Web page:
Residence hall energy contest reduces consumption
November 6, 2008
UW-River Falls is taking sustainability initiative with an energy conservation contest to reduce consumption in the residence halls. The winning hall for each category receives a $250 prize.
“We have seen and continue to see reductions in all three areas,” Kristie Feist, assistant director-community development and education department of residence life, said in an e-mail interview. “During last year’s contest, all but one hall reduced their overall electrical and water usage for the year.”
The contest measures the consumption of electricity, water and steam in each residence hall. It began spring semester 2006 and continues to be effective.
“We have seen and continue to see reductions in all three areas,” Feist said. “During last year’s contest, all but one hall reduced their overall electrical and water usage for the year.”
Last year’s winners were Parker Hall, for reducing electricity consumption by 3 percent, Grimm Hall for reducing steam usage by 6 percent and Hathorn Hall for reducing water consumption by 19 percent.
“It’s important for students to know that they really have the power to make a positive change in their community and environment by doing a few simple things a day,” Feist said.
Students can control their consumption by using natural light instead of room lights, shutting down computers, taking shorter showers and filling the washer when they do laundry.
“I always make sure when I leave the room I turn off all the lights and I don’t take long showers,” student Sara Hattamer said.
Each student has a heater in their room with a gauge that they can control the temperature with.
It is important for students to use the gauge instead of opening their windows when it gets warm in their rooms, Rebecca Alexander, treasurer of Earth Consciousness Organization (ECO), said.
“To reduce my energy consumption I make sure I unplug everything when I am not using it,” Amber Mijal, student and Johnson Hall residence assistant, said.
“It is easy if you plug [multiple appliances] into a power strip, then you just have to shut the power strip off.”
The contest is sponsored by Student Senate, Residential Living, ECO Club and Area Council.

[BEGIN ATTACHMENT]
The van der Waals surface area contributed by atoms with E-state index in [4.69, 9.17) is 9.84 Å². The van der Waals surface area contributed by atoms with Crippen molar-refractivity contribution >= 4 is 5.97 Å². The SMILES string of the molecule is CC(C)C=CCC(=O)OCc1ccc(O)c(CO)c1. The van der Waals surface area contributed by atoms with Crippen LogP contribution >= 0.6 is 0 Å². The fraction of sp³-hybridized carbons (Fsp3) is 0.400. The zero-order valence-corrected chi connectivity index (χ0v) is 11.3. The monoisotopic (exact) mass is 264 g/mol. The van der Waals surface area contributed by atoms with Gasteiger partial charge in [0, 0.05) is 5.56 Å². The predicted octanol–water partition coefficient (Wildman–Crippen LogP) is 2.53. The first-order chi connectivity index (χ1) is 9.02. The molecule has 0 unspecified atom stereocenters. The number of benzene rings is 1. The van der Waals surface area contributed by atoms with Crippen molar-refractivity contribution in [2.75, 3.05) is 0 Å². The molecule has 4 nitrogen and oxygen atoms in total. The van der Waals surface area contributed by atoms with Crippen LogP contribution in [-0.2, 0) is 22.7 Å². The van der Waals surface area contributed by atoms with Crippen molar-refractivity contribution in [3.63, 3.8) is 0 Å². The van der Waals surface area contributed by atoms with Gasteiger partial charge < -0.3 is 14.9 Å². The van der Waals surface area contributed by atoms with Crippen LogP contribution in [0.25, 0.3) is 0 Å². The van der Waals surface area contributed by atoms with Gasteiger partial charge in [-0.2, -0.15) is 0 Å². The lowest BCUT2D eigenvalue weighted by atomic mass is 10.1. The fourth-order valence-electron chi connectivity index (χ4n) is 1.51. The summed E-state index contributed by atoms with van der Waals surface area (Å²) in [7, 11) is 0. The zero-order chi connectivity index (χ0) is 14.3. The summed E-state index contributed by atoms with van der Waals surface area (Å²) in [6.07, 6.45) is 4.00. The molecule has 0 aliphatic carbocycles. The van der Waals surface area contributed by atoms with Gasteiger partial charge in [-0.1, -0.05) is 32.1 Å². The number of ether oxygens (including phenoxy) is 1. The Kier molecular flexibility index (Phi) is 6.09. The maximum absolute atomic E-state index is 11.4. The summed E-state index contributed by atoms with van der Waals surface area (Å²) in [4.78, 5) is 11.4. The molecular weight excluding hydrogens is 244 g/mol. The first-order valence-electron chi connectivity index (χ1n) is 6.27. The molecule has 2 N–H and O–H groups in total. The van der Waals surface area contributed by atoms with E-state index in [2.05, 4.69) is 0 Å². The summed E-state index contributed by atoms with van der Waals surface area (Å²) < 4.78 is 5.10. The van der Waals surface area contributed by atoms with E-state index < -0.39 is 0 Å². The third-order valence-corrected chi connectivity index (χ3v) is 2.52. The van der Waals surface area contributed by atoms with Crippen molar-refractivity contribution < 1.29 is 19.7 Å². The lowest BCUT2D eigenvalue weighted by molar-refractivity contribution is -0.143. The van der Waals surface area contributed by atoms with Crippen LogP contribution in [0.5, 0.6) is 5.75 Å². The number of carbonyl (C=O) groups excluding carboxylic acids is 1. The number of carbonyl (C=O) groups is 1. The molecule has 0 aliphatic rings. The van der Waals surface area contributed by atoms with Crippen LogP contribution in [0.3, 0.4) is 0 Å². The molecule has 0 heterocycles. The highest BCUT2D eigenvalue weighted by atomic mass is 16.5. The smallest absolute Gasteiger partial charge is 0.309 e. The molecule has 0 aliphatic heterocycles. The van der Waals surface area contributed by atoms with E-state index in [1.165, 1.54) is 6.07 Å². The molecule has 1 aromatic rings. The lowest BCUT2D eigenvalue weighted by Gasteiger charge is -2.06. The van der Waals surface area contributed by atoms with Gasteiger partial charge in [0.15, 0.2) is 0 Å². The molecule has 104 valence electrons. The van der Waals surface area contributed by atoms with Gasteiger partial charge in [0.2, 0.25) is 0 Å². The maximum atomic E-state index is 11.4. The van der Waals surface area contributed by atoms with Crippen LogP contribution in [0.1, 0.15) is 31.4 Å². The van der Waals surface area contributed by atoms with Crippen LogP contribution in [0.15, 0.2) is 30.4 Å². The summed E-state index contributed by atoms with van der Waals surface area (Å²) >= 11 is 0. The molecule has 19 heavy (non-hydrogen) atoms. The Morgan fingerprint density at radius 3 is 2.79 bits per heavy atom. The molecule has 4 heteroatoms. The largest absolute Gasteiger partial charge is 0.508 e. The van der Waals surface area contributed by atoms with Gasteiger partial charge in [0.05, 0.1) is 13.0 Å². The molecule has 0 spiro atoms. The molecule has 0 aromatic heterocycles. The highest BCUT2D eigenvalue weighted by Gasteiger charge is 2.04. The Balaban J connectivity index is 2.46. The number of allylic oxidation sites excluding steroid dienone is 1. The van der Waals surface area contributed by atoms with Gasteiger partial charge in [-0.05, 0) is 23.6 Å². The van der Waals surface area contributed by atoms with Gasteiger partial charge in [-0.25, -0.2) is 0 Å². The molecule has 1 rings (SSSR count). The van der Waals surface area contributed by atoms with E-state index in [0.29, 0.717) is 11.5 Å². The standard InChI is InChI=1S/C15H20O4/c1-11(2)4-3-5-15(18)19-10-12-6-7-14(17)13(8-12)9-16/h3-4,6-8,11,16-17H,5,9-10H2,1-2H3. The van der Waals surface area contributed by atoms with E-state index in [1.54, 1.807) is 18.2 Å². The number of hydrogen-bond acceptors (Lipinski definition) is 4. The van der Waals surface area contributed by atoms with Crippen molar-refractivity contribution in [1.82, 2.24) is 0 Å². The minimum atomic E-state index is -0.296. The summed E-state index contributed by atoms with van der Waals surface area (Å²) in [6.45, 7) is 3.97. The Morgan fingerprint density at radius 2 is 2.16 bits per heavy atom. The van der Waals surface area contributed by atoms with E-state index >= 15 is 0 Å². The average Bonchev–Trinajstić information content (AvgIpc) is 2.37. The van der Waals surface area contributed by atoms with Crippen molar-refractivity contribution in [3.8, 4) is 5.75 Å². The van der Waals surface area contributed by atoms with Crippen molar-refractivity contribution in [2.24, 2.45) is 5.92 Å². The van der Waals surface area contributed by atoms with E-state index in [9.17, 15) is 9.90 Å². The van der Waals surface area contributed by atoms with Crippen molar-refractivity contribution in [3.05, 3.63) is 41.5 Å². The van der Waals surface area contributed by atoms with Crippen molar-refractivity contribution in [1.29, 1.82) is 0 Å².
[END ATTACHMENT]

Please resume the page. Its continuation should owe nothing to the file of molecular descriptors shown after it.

“We have been fortunate to have a number of student organizations offer both financial and verbal support for sustainability initiatives in our department, including the Energy Conservation contest,” Feist said.
The winner of each category receives a $250 prize that the students can spend however they want. In the past, winning halls have hosted a party and purchased sweatshirts, Alexander said.
UWRF has made other changes to improve energy efficiency in the halls. Last year the Residential Living Committee and Student Senate voted to increase the cost to live in the residence halls to help cover the additional cost of purchasing green blocks of energy.
“I don’t like the price increase, but it is a great way to improve our University and set an example to all the other universities,” Hattamer said.
Green energy blocks are generated from non-carbon based renewable sources such as wind, hydro, solar and biomass. Green energy helps to improve the environment by reducing pollution and consumption of non-renewable resources.
“Last year students voted to pay for all the residence halls and the University Center with green block energy,” Alexander said. “Currently we are at 40 percent, but eventually we will be at 100 percent.”
Throughout the year the results of the energy conservation contest are posted on bulletin boards in each hall, the green kiosk in the University Center and in “Living Green,” a monthly electronic news letter.
Currently Parker Hall is in first place for electricity with a 32 percent reduction and Crabtree Hall is in first place for water and steam with a 60 percent reduction in steam and a 1 percent increase of water usage.